Posts Tagged ‘istanbul’

Dalla Turchia al Brasile è una protesta globale per un mondo migliore

In Da altri media on 21/06/2013 at 22:58

Ormai si tratta di una protesta globale, le piazze di ormai tutti i continenti ardono della rabbia di una nuova generazione che è stanca di sentirsi dire cosa devono fare, è stanca di piegare la testa, è stanca che la propria voce non sia mai ascoltata mentre solo gli interessi dell’oligarchia vengono presi in considerazione. E’ vero a Gezi Park dove i cittadini vogliono che non sia solo Erdogan a decidere in favore di una folle speculazione edilizia, è vero a San Paolo dove non si accetta che per pagare gli stadi dei calciatori miliardari si alzino i biglietti degli autobus – o si brucino le risorse che sarebbero meglio servite per costruire ospedali. E’ vero a Sofia, dove la gente non ne può più di una classe politica corrotta, come lo era per gli Indignados spagnoli e per tutti i movimenti di Occupy. L’ideologia mercatista che ha soppiantato nei fatti, se non ancora nelle modalità, la democrazia, è sul banco degli imputati.


di Paul Mason

da BBC News

The language and the time zone changes but, from Turkey and Bulgaria to Brazil, the symbolism of protest is increasingly the same.

The Guy Fawkes masks, the erection of tent camps, the gas masks and helmets improvised in response to the use of tear gas as a means of collective punishment. The handwritten signs – scrawled in defiance of the state’s power and the uniformity of the old, collective protests of yesteryear.

And the youthfulness of the core protesters.

In Gezi Park, Istanbul, before it was cleared by police, I saw school-age teenagers turn up regularly, each afternoon in small groups, colonise what was left of the lawn and start their homework.

The pictures coming out of Sao Paulo tell a similar story.

Bypassing the state

In both cities, people born in a post-ideological era are using what symbols they can to tell a story of being modern, urban and discontented: the national flag and the shirt of the local football team are memes common to both Istanbul and Sao Paulo.

But what is driving the discontent?

When I covered the unrest in Britain and southern Europe in 2011, the answer was clear. A whole generation of young people has seen economic promises cancelled: they will work probably until their late sixties, come out of university with lifetime-crippling debts.

And, as American students famously complained in 2009, the jobs they get when they leave university are often the same jobs they did, part-time, when they were at university. I’ve met qualified civil engineers in Greece whose job was waiting table; the fact that I met them on a riot tells you all you need to know.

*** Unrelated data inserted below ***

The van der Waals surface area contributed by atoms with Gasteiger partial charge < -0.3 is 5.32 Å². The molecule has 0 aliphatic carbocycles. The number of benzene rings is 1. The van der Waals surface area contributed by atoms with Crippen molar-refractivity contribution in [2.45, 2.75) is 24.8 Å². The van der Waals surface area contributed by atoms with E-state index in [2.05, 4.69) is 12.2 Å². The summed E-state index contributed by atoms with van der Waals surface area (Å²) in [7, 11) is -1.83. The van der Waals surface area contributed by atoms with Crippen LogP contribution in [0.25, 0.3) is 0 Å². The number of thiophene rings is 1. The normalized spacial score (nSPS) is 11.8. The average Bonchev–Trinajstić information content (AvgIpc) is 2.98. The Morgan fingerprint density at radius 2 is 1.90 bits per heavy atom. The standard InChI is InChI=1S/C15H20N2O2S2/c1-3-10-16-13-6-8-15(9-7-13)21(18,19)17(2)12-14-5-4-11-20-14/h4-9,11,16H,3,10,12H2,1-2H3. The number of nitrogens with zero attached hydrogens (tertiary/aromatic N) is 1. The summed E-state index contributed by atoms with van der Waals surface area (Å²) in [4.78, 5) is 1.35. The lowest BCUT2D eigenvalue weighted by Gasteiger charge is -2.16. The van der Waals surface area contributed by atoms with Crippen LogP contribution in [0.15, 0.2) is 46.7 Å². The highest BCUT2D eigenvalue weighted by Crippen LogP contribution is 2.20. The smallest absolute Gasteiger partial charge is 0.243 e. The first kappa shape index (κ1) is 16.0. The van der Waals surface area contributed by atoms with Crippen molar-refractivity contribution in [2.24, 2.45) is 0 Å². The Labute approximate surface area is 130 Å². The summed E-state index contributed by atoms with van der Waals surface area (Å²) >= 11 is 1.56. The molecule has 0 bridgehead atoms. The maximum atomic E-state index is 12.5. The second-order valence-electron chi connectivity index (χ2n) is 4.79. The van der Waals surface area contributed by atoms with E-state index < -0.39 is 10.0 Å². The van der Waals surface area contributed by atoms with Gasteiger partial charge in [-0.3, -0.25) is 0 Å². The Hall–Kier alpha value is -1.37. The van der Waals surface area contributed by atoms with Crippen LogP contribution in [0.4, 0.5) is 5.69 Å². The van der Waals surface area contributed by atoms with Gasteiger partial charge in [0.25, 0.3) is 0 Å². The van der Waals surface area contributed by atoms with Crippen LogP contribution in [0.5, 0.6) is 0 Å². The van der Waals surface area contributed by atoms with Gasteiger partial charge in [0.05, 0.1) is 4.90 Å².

With the Arab Spring, it seemed different – from the outside: these were fast-growing economies – in Libya’s case spectacularly fast. But here you hit something that makes this wave of unrest unique: this is the first generation whose lives, and psychology, have been shaped by ready access to information technology and social media.

We know what this does: it makes state propaganda, censorship and a government-aligned mainstream media very easy to bypass. Egyptian state TV totally lost credibility during the first days of the uprisings against President Hosni Mubarak. This month, when Turkish TV stations tried to pull the same kind of non-reporting of unrest, they were bombarded with complaints.

“But,” one politics professor told me, “most of the complaints were from people aged over 35. The youth don’t watch TV, and in any case they have never believed what’s on the news.”

Social media makes it possible to organise protests fast, to react to repression fast, and to wage a quite successful propaganda war that makes the mainstream media and the spin machines of governments look foolish.

At the same time, it encourages a relatively “horizontal” structure to the protests themselves. Taksim Square in Istanbul was rare for having a 60-strong organising group; the protests in Sao Paulo have followed the more general pattern of several organising groups and an amorphous network of people who simply choose themselves where to turn up, what to write on their banners, and what to do.

As I arrived in Istanbul, some of my contacts in financial markets were mystified: why are they protesting when it is one of the fastest growing places on earth?

Get down to street level and the answer was clear. In the first place, many of the young educated people I spoke to complained that “the wealth is going to the corrupt elite”; many pointed out that despite being doctors, civil engineers, dotcom types etc, they could not afford a place to live.

‘Perfectly ordinary people’

But then there was the bigger grievance: they felt the religious conservative government of the AK Party was impinging on their freedom. One Turkish fashion writer – no natural revolutionary – complained of “a growing, insidious hostility to the modern”.

And they saw the heavy police action against the original tent camp in Gezi Park – an environmental protest – as a symbol of this unfreedom.

In Sao Paulo, the grievances are more clearly social: “Fewer stadiums, more hospitals”, reads one banner. The rising price of transport, combined with the government’s determination to prioritise infrastructure and sports stadia, are what this has come to be about.

But again, last week, it was an allegedly disproportionate police action – the arrest of a journalist for carrying vinegar (to dull the sting of tear gas), the shooting of four journalists with rubber bullets – which led to escalation.